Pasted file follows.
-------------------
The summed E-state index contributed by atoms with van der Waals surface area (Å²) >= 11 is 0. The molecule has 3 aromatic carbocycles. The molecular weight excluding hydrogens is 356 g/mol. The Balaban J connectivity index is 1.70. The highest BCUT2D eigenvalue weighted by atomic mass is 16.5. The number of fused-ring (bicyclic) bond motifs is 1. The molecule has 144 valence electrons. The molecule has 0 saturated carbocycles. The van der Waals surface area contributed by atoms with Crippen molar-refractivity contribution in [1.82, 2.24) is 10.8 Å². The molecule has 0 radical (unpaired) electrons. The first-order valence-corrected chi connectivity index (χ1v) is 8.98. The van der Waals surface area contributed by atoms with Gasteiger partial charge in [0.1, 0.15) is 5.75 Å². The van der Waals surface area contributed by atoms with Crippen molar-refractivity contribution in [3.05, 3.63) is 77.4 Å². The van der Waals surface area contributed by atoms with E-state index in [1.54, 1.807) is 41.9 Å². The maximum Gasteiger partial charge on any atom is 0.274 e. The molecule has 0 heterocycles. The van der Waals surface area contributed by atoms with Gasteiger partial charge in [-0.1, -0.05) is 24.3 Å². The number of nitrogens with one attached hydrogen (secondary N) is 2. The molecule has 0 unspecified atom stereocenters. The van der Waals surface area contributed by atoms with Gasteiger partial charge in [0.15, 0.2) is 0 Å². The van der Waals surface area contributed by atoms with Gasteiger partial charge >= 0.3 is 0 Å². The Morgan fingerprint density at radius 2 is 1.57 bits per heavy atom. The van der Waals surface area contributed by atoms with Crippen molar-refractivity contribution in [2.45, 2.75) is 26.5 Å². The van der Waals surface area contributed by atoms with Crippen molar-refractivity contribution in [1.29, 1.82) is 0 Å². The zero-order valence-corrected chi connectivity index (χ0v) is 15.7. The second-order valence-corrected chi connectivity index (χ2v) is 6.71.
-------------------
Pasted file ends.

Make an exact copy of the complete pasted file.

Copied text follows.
The summed E-state index contributed by atoms with van der Waals surface area (Å²) >= 11 is 0. The molecule has 3 aromatic carbocycles. The molecular weight excluding hydrogens is 356 g/mol. The Balaban J connectivity index is 1.70. The highest BCUT2D eigenvalue weighted by atomic mass is 16.5. The number of fused-ring (bicyclic) bond motifs is 1. The molecule has 144 valence electrons. The molecule has 0 saturated carbocycles. The van der Waals surface area contributed by atoms with Crippen molar-refractivity contribution in [1.82, 2.24) is 10.8 Å². The molecule has 0 radical (unpaired) electrons. The first-order valence-corrected chi connectivity index (χ1v) is 8.98. The van der Waals surface area contributed by atoms with Gasteiger partial charge in [0.1, 0.15) is 5.75 Å². The van der Waals surface area contributed by atoms with Crippen molar-refractivity contribution in [3.05, 3.63) is 77.4 Å². The van der Waals surface area contributed by atoms with E-state index in [1.54, 1.807) is 41.9 Å². The maximum Gasteiger partial charge on any atom is 0.274 e. The molecule has 0 heterocycles. The van der Waals surface area contributed by atoms with Gasteiger partial charge in [-0.1, -0.05) is 24.3 Å². The number of nitrogens with one attached hydrogen (secondary N) is 2. The molecule has 0 unspecified atom stereocenters. The van der Waals surface area contributed by atoms with Gasteiger partial charge in [0.15, 0.2) is 0 Å². The van der Waals surface area contributed by atoms with Gasteiger partial charge >= 0.3 is 0 Å². The Morgan fingerprint density at radius 2 is 1.57 bits per heavy atom. The van der Waals surface area contributed by atoms with Crippen molar-refractivity contribution in [2.45, 2.75) is 26.5 Å². The van der Waals surface area contributed by atoms with Crippen molar-refractivity contribution in [1.29, 1.82) is 0 Å². The zero-order valence-corrected chi connectivity index (χ0v) is 15.7. The second-order valence-corrected chi connectivity index (χ2v) is 6.71.